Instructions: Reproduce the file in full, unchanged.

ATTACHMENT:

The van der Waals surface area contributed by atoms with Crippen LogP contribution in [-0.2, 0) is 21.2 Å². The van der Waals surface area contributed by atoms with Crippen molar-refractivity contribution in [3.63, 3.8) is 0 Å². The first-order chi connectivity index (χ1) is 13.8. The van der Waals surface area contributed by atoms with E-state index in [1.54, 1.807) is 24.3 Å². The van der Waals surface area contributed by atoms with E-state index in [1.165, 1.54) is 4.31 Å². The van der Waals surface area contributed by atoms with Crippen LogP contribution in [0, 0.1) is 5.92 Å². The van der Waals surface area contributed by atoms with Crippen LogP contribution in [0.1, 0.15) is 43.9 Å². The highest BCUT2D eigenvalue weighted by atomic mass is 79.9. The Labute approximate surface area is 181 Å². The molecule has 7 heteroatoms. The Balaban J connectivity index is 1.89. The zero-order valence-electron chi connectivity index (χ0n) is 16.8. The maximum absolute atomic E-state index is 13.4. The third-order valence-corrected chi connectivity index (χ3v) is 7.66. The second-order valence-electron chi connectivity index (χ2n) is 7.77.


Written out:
The van der Waals surface area contributed by atoms with Crippen LogP contribution in [-0.2, 0) is 21.2 Å². The van der Waals surface area contributed by atoms with Crippen molar-refractivity contribution in [3.63, 3.8) is 0 Å². The first-order chi connectivity index (χ1) is 13.8. The van der Waals surface area contributed by atoms with E-state index in [1.54, 1.807) is 24.3 Å². The van der Waals surface area contributed by atoms with E-state index in [1.165, 1.54) is 4.31 Å². The van der Waals surface area contributed by atoms with Crippen LogP contribution in [0, 0.1) is 5.92 Å². The van der Waals surface area contributed by atoms with Crippen LogP contribution in [0.1, 0.15) is 43.9 Å². The highest BCUT2D eigenvalue weighted by atomic mass is 79.9. The Labute approximate surface area is 181 Å². The molecule has 7 heteroatoms. The Balaban J connectivity index is 1.89. The zero-order valence-electron chi connectivity index (χ0n) is 16.8. The maximum absolute atomic E-state index is 13.4. The third-order valence-corrected chi connectivity index (χ3v) is 7.66. The second-order valence-electron chi connectivity index (χ2n) is 7.77.